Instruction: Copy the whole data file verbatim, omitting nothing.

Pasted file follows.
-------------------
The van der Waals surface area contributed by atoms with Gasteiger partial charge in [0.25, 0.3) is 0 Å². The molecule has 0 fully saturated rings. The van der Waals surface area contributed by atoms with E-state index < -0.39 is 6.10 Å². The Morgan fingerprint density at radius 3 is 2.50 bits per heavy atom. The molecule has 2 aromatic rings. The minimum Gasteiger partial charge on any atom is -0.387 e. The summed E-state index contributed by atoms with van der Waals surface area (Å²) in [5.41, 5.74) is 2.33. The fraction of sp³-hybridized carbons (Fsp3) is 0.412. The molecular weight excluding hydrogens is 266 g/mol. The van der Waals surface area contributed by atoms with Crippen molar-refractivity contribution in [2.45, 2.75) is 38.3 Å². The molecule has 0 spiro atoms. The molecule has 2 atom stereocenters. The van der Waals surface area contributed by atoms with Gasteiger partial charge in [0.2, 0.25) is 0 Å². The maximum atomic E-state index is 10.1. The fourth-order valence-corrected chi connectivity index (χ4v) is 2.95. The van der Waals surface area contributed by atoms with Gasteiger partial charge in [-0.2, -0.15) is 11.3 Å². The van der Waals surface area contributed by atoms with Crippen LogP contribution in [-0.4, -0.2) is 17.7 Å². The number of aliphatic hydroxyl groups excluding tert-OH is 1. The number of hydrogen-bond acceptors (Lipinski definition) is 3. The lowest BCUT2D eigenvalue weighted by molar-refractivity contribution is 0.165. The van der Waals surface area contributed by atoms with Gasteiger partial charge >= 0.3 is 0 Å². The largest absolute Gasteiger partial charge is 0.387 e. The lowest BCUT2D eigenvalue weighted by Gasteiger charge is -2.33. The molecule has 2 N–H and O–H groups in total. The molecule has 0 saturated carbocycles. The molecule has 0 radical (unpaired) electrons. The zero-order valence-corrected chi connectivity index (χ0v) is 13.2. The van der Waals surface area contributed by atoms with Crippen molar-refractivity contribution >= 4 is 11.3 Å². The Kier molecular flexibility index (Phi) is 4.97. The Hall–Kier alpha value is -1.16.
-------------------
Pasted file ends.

The van der Waals surface area contributed by atoms with Gasteiger partial charge in [0.25, 0.3) is 0 Å². The molecule has 0 fully saturated rings. The van der Waals surface area contributed by atoms with E-state index < -0.39 is 6.10 Å². The Morgan fingerprint density at radius 3 is 2.50 bits per heavy atom. The molecule has 2 aromatic rings. The minimum Gasteiger partial charge on any atom is -0.387 e. The summed E-state index contributed by atoms with van der Waals surface area (Å²) in [5.41, 5.74) is 2.33. The fraction of sp³-hybridized carbons (Fsp3) is 0.412. The molecular weight excluding hydrogens is 266 g/mol. The van der Waals surface area contributed by atoms with Crippen molar-refractivity contribution in [2.45, 2.75) is 38.3 Å². The molecule has 0 spiro atoms. The molecule has 2 atom stereocenters. The van der Waals surface area contributed by atoms with Gasteiger partial charge in [0.2, 0.25) is 0 Å². The maximum atomic E-state index is 10.1. The fourth-order valence-corrected chi connectivity index (χ4v) is 2.95. The van der Waals surface area contributed by atoms with Gasteiger partial charge in [-0.2, -0.15) is 11.3 Å². The van der Waals surface area contributed by atoms with Crippen LogP contribution in [-0.4, -0.2) is 17.7 Å². The number of aliphatic hydroxyl groups excluding tert-OH is 1. The number of hydrogen-bond acceptors (Lipinski definition) is 3. The lowest BCUT2D eigenvalue weighted by molar-refractivity contribution is 0.165. The van der Waals surface area contributed by atoms with Gasteiger partial charge >= 0.3 is 0 Å². The largest absolute Gasteiger partial charge is 0.387 e. The lowest BCUT2D eigenvalue weighted by Gasteiger charge is -2.33. The molecule has 2 N–H and O–H groups in total. The molecule has 0 saturated carbocycles. The molecule has 0 radical (unpaired) electrons. The zero-order valence-corrected chi connectivity index (χ0v) is 13.2. The van der Waals surface area contributed by atoms with Crippen molar-refractivity contribution >= 4 is 11.3 Å². The Kier molecular flexibility index (Phi) is 4.97. The Hall–Kier alpha value is -1.16.